TIM 2020 website
- 7 weeks
- Entire redo, from A to Z.
Analysis, Conception, Design, Programming and Integration
Wordpress, 5.3.2, Figma, PHP(v7.2.9), TypeScript(v2.7.1), jQuery(v3.4.1), Sass(v4.13.1)
- Present the 2020 graduates, as well as their projects
- Present the TIM experience all through the program
- Give a future student all the information needed
- Give a potential employer all the necessary information on the internships available
- Let users contact the people in charge of the program's different aspects
After completing interviews with potential users, what came through most of all was the idea to "see" rather than "read" what's going on in the TIM program. That's how I decided my focal point for my version of the website : student projects.
On the admin side, we were tasked with giving them an interface that gave full control, even to a non-programmer webmaster. They also wanted to be able to modify quickly and efficiently, while having all pertinent information bundle together.
Projects at the center of design choices
How could I harmonise the website colors to the different styles and colors of each student project?
In a very content-heavy website, the density of information can become overwhelming. I wanted to find a way to treat the information graphically instead of literally. To do so :
- A video reel plays in the header section (with custom controls so the user can stop/play the video)
- I reworked certain texts to shorten them without loosing important content, and prioritized graphic organisation when possible
- The program details are found in a slider paired with a pie chart, letting the user interact with the content, and showing the information only sections at a time.
- Higher part of the page - Futur students
- Certain texts rewritten to make the work charge lighter.
- Geometric shapes are used to organise the content, as well as color splashes.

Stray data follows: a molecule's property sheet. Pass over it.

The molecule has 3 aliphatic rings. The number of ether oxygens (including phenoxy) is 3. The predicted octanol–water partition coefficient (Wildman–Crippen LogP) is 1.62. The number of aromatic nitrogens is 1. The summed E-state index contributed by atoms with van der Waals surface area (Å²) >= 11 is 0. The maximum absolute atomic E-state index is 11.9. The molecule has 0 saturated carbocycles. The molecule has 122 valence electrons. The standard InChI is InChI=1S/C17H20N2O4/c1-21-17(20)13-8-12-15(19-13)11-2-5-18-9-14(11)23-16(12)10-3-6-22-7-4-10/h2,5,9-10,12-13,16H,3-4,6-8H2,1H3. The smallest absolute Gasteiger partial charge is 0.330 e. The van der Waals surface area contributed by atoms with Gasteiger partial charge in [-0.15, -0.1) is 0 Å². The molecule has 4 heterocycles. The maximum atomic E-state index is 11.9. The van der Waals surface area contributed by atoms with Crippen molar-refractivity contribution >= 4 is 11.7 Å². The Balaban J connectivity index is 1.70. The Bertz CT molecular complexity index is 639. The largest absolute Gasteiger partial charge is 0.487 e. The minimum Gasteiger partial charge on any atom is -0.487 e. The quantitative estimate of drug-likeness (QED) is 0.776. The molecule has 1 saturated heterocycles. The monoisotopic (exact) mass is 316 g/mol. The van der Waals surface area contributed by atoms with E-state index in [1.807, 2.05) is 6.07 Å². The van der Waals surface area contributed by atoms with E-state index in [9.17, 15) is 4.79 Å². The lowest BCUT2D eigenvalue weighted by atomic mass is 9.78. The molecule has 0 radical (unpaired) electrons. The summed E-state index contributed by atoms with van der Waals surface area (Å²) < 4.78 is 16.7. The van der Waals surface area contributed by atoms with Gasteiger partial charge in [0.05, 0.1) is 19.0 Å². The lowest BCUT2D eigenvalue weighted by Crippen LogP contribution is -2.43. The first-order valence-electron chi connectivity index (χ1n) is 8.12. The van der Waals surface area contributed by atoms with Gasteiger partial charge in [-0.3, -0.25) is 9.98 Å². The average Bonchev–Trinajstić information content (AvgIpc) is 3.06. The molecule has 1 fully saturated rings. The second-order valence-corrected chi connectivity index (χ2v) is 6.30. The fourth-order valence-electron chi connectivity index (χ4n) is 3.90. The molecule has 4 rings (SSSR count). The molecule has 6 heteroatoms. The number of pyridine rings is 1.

- Lower part of the page - Employers
- All pertinent information grouped together and synthetized
- A contact form was added directly in this page. If the employers have all pertinent information and the possibility to write right away, without leaving the page, I think it makes it more probable that they will actually do it.
User control and accessibility
We were asked to add a sorting functionality to the projects page. But 24 graduates, with up to 4 projects each, meant about 96 items on the screen at once... That's a lot of information to comb through.
How could I help the user find what he was looking for easily, while letting him personalize his experience?
By programming a detailed filter functionality instead of a simple sorting one, each user could really get what they we looking for. After reflexion, I stoped on five filters that cover broadly all information wanted.
For the graduate and session filters, all the necessary information could be found in the default database provided. But for the other filters, I added fields with ACF, where the administrator could add or remove filter tags for each projet.
- Make all interactive elements 'tabable' (HTML + TypeScript)
- Make the hidden elements for each section of the menu 'non-tabable' (TypeScript)
- Add immediate focus in the list of options once a tab is selected with the keyboard (TypeScript + SCSS)
- Add a visual aid on
:focusof interactive elements (SCSS)
After completing the TIM 2020 website project, I feel like I've learned to work better with a project's limitations, as well as problems met on the way. Instead of fighting those limitations, I embraced them and used them as guides to complete the project. I sure makes the starting process a little slower, but in the end got my using my creativity a lot more than usual, in the design phase as well as programming/integration. This project was also challenging, since it was the first time I realized a project of this size alone. I'm now much more confidant in my adaptation and learning abilities, and I learned to know myself better in a professional context.